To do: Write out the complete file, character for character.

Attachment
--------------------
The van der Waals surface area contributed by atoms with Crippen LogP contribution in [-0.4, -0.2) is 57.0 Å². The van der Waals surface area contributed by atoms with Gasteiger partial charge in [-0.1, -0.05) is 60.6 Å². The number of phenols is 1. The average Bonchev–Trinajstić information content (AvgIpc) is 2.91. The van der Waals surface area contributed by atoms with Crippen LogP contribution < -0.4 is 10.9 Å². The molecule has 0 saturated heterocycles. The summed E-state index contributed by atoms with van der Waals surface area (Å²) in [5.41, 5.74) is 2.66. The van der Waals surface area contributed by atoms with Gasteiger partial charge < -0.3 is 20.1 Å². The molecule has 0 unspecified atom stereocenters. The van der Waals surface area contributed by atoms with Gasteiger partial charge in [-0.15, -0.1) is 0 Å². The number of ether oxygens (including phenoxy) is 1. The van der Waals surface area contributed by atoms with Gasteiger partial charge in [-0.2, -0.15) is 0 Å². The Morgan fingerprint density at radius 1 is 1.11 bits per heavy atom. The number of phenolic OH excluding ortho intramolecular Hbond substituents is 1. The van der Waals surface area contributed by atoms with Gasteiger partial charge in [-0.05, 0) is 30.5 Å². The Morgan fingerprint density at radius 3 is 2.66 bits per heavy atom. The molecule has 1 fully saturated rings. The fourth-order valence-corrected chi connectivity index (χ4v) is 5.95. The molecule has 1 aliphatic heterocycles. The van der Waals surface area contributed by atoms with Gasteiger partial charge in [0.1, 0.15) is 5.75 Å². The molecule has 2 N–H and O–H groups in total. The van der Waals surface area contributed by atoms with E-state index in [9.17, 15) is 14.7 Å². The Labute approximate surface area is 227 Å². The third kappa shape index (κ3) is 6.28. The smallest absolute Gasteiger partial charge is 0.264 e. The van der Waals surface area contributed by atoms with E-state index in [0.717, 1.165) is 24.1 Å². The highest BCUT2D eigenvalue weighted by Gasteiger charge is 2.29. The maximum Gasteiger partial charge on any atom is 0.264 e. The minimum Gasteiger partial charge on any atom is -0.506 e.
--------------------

The van der Waals surface area contributed by atoms with Crippen LogP contribution in [-0.4, -0.2) is 57.0 Å². The van der Waals surface area contributed by atoms with Gasteiger partial charge in [-0.1, -0.05) is 60.6 Å². The number of phenols is 1. The average Bonchev–Trinajstić information content (AvgIpc) is 2.91. The van der Waals surface area contributed by atoms with Crippen LogP contribution < -0.4 is 10.9 Å². The molecule has 0 saturated heterocycles. The summed E-state index contributed by atoms with van der Waals surface area (Å²) in [5.41, 5.74) is 2.66. The van der Waals surface area contributed by atoms with Gasteiger partial charge < -0.3 is 20.1 Å². The molecule has 0 unspecified atom stereocenters. The van der Waals surface area contributed by atoms with Gasteiger partial charge in [-0.15, -0.1) is 0 Å². The number of ether oxygens (including phenoxy) is 1. The van der Waals surface area contributed by atoms with Gasteiger partial charge in [-0.2, -0.15) is 0 Å². The Morgan fingerprint density at radius 1 is 1.11 bits per heavy atom. The number of phenolic OH excluding ortho intramolecular Hbond substituents is 1. The van der Waals surface area contributed by atoms with Gasteiger partial charge in [-0.05, 0) is 30.5 Å². The Morgan fingerprint density at radius 3 is 2.66 bits per heavy atom. The molecule has 1 fully saturated rings. The fourth-order valence-corrected chi connectivity index (χ4v) is 5.95. The molecule has 1 aliphatic heterocycles. The van der Waals surface area contributed by atoms with Gasteiger partial charge in [0.1, 0.15) is 5.75 Å². The molecule has 2 N–H and O–H groups in total. The van der Waals surface area contributed by atoms with E-state index in [9.17, 15) is 14.7 Å². The Labute approximate surface area is 227 Å². The third kappa shape index (κ3) is 6.28. The smallest absolute Gasteiger partial charge is 0.264 e. The van der Waals surface area contributed by atoms with E-state index in [0.717, 1.165) is 24.1 Å². The highest BCUT2D eigenvalue weighted by Gasteiger charge is 2.29. The maximum Gasteiger partial charge on any atom is 0.264 e. The minimum Gasteiger partial charge on any atom is -0.506 e.